As the Managing Editor for Global Voices, I explore new ways, formats and technologies to tell stories grounded in local knowledge aimed at a global audience. I first started in GV in 2015 as a writer and translator, and now enjoy editing, training, and launching new projects.
Having worked and lived mostly in Central and Eastern Europe, the South Caucasus, Central Asia, the Himalayan region and East Asia, I write about those regions with a particular focus on identity and historical memory, minority groups, arts and culture, language, and less known cross-regional cultural influences. I often teach on-line about media and culture-related issues, and have a passion for literary translation, also acting as Editor at Large for Central Asia at Asymptote Journal.
As this year marks the 30th anniversary of the end of the USSR, one of the places I grew up, I am focusing on reflecting on this life-changing event.
Latest posts by Filip Noubel from July, 2020
The issue of China's treatment of the Uyghurs is slowly getting noticed in France, according to the author of the first book in French about Uyghur identity.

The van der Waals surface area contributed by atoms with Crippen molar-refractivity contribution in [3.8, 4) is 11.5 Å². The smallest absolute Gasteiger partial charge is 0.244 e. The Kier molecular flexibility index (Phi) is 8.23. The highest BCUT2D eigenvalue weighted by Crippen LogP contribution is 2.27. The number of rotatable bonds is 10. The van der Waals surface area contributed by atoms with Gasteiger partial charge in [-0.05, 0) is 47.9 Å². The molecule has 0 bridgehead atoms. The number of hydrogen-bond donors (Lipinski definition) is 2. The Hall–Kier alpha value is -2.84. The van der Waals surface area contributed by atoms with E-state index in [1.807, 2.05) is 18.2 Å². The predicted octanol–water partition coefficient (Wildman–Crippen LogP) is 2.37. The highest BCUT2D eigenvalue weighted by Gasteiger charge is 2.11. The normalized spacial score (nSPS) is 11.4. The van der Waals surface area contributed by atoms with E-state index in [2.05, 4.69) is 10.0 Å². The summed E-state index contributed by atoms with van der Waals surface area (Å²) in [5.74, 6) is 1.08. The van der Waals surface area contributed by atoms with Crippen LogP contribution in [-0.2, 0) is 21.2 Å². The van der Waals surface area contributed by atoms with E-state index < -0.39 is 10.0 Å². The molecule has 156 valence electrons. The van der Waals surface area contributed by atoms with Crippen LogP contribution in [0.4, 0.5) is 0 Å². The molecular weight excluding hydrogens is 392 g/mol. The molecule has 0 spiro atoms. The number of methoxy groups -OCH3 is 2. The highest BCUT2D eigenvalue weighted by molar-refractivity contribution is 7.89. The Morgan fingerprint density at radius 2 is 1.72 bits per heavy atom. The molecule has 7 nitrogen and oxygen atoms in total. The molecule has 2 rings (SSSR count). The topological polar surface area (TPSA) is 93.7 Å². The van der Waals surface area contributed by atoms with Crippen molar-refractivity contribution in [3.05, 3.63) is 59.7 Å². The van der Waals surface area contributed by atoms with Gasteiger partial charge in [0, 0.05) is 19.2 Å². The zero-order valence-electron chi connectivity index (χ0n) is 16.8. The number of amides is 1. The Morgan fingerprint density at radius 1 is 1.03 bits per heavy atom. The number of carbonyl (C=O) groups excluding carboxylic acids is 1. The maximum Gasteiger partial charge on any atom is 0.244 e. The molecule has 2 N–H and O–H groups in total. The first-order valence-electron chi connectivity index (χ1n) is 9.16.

Months after its release, a film about a gay Georgian dancer continues to inflame heated debates about the place of the LGBTQ+ community in this conservative country.
Global Voices interviewed Saurabh Kirpal, a Supreme Court advocate, to find out the state of LGBTQI+ rights in India two years after the country decriminalized homosexual acts.
"We still await a book about Kundera written by a young, sensitive, intelligent woman, as Kundera's world is based on patriarchal values."
While Uyghurs have for centuries celebrated male bonding and cultural transmission in a ritual of music and conversations, China is now banning the original concept of the tradition.
Emojis representing Uyghur characters and culture are now available on the encrypted messenger platform Telegram in an effort by the Uyghur diaspora in Russian-speaking countries to raise visibility.
"An optimist can still hope there will be a time when the debate around Milan Kundera will overcome its long-lasting neurotic phase."